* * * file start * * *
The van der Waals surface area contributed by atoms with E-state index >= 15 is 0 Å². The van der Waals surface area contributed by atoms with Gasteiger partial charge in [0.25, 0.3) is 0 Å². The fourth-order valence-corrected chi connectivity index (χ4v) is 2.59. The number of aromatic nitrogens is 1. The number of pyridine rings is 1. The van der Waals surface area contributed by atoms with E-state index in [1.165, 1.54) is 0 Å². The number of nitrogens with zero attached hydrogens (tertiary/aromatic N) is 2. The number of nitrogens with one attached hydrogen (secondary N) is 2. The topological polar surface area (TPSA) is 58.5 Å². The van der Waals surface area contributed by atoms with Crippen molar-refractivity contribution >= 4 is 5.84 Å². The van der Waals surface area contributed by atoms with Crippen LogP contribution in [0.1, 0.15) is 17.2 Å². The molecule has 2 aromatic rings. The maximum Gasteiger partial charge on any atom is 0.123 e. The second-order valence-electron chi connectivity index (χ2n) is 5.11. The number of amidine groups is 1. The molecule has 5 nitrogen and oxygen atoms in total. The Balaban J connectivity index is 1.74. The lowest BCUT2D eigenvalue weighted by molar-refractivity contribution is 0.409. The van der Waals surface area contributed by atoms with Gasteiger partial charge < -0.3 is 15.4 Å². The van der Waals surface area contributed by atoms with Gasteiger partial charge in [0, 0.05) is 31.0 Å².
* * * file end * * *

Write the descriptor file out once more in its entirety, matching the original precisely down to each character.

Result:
The van der Waals surface area contributed by atoms with E-state index >= 15 is 0 Å². The van der Waals surface area contributed by atoms with Gasteiger partial charge in [0.25, 0.3) is 0 Å². The fourth-order valence-corrected chi connectivity index (χ4v) is 2.59. The number of aromatic nitrogens is 1. The number of pyridine rings is 1. The van der Waals surface area contributed by atoms with E-state index in [1.165, 1.54) is 0 Å². The number of nitrogens with zero attached hydrogens (tertiary/aromatic N) is 2. The number of nitrogens with one attached hydrogen (secondary N) is 2. The topological polar surface area (TPSA) is 58.5 Å². The van der Waals surface area contributed by atoms with Crippen molar-refractivity contribution >= 4 is 5.84 Å². The van der Waals surface area contributed by atoms with Crippen LogP contribution in [0.1, 0.15) is 17.2 Å². The molecule has 2 aromatic rings. The maximum Gasteiger partial charge on any atom is 0.123 e. The second-order valence-electron chi connectivity index (χ2n) is 5.11. The number of amidine groups is 1. The molecule has 5 nitrogen and oxygen atoms in total. The Balaban J connectivity index is 1.74. The lowest BCUT2D eigenvalue weighted by molar-refractivity contribution is 0.409. The van der Waals surface area contributed by atoms with Gasteiger partial charge < -0.3 is 15.4 Å². The van der Waals surface area contributed by atoms with Gasteiger partial charge in [0, 0.05) is 31.0 Å².